- Prepare your coating by adding your cornmeal, flour, Creole seasoning and the remaining ¼ teaspoon cayenne pepper, plus a couple of good pinches of salt and black pepper to a large bowl, and whisk to combine.
- Drain your shrimp of the buttermilk using a sieve or a strainer, and while it drains for a minute or two, begin to slowly heat your peanut oil in a medium-large pot or deep Dutch oven until it reaches 370° on a digital thermometer. (You'll need enough oil to come up about 3” in the pot, roughly 5 to 6 cups worth.)
- While the oil heats, dredge batches of the the shrimp in the cornmeal/flour mixture, and place onto a platter or large plate to hold.
- Once the oil is hot, add batches of the shrimp (about 6 at a time) carefully into the hot oil, frying for 2 ½ minutes, until a light golden color. Remove with a slotted spoon or wire spider, and place the shrimp onto a wire rack set over paper towels to drain. (At this point, you can season with extra salt and Creole seasoning/cayenne, if desired.) Repeat with the remaining shrimp.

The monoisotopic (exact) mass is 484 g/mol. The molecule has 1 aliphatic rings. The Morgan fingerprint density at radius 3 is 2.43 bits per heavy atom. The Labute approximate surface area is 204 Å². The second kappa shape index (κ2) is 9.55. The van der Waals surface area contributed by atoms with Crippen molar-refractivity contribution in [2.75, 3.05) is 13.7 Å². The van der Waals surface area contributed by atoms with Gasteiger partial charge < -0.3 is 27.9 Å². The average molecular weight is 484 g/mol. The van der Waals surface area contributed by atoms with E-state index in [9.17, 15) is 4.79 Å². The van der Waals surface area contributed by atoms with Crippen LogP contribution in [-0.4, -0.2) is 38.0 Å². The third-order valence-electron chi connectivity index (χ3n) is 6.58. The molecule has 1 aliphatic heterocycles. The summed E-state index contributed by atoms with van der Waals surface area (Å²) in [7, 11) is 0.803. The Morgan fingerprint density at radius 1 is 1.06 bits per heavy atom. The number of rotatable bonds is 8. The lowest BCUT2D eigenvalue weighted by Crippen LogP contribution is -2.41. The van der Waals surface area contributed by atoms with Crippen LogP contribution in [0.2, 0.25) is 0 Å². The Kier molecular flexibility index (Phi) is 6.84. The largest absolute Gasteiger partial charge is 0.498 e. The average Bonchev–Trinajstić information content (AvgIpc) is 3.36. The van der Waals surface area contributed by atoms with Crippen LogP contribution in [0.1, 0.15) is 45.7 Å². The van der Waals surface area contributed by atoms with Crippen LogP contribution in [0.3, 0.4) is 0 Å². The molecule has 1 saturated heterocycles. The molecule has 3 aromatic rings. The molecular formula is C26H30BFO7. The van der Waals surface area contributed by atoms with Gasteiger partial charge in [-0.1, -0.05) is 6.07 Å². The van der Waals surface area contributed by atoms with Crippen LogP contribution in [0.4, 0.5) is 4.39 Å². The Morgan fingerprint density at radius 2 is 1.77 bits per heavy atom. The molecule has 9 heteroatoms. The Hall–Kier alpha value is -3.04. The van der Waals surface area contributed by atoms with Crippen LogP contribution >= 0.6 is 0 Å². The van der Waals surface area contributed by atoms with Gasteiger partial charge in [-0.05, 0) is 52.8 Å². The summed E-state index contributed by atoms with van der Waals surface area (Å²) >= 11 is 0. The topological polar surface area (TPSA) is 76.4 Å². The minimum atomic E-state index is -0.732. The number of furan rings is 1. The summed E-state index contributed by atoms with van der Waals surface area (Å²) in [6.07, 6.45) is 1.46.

- To assemble the po' boy sandwiches, slice the French roll in half horizontally. Then, if you'd like to create more space, remove a little of the center of the bread to hollow out some space for the ingredients to be piled in. This is not necessary, however.
- Slather on a generous amount of the spicy Creole mayo all over the both the bottom and top of the roll, and layer some pickle slices onto the bottom roll. Next, add the tomato slices and some shredded romaine, and top with about 6 to 8 fried shrimp, depending on their size. Cover with the top roll, squeeze the sandwich together tightly, and enjoy.
Tips & Tidbits for my Po' Boy Sandwiches: